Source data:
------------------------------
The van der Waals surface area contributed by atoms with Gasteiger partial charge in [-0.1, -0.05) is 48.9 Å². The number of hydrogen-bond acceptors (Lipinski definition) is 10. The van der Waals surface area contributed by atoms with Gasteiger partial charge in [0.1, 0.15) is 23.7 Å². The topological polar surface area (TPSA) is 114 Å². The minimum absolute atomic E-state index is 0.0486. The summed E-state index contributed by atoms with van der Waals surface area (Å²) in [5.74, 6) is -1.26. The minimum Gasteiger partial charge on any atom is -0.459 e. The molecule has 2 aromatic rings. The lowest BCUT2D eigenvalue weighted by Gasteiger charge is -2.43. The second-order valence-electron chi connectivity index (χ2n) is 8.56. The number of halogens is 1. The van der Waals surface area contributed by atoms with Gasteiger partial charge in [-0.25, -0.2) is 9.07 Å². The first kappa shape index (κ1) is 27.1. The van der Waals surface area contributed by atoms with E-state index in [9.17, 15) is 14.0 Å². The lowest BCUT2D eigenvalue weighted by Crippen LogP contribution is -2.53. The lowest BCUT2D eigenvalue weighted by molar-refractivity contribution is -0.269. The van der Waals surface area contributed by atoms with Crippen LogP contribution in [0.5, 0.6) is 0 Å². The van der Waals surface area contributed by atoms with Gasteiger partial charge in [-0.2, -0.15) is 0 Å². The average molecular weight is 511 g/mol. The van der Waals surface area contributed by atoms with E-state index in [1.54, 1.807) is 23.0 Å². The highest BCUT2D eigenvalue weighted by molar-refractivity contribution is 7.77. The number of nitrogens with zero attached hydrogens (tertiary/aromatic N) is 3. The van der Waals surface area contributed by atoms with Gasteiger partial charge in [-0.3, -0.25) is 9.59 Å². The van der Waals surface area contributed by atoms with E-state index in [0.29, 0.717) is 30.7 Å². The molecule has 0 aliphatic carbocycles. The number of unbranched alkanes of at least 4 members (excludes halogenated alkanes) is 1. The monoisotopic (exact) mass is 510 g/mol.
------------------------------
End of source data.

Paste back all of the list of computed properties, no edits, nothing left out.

The van der Waals surface area contributed by atoms with Gasteiger partial charge in [-0.1, -0.05) is 48.9 Å². The number of hydrogen-bond acceptors (Lipinski definition) is 10. The van der Waals surface area contributed by atoms with Gasteiger partial charge in [0.1, 0.15) is 23.7 Å². The topological polar surface area (TPSA) is 114 Å². The minimum absolute atomic E-state index is 0.0486. The summed E-state index contributed by atoms with van der Waals surface area (Å²) in [5.74, 6) is -1.26. The minimum Gasteiger partial charge on any atom is -0.459 e. The molecule has 2 aromatic rings. The lowest BCUT2D eigenvalue weighted by Gasteiger charge is -2.43. The second-order valence-electron chi connectivity index (χ2n) is 8.56. The number of halogens is 1. The van der Waals surface area contributed by atoms with Gasteiger partial charge in [-0.25, -0.2) is 9.07 Å². The first kappa shape index (κ1) is 27.1. The van der Waals surface area contributed by atoms with E-state index in [9.17, 15) is 14.0 Å². The lowest BCUT2D eigenvalue weighted by Crippen LogP contribution is -2.53. The lowest BCUT2D eigenvalue weighted by molar-refractivity contribution is -0.269. The van der Waals surface area contributed by atoms with Crippen LogP contribution in [0.5, 0.6) is 0 Å². The van der Waals surface area contributed by atoms with Gasteiger partial charge in [-0.2, -0.15) is 0 Å². The average molecular weight is 511 g/mol. The van der Waals surface area contributed by atoms with E-state index in [1.54, 1.807) is 23.0 Å². The highest BCUT2D eigenvalue weighted by molar-refractivity contribution is 7.77. The number of nitrogens with zero attached hydrogens (tertiary/aromatic N) is 3. The van der Waals surface area contributed by atoms with Gasteiger partial charge in [-0.3, -0.25) is 9.59 Å². The van der Waals surface area contributed by atoms with E-state index in [0.29, 0.717) is 30.7 Å². The molecule has 0 aliphatic carbocycles. The number of unbranched alkanes of at least 4 members (excludes halogenated alkanes) is 1. The monoisotopic (exact) mass is 510 g/mol.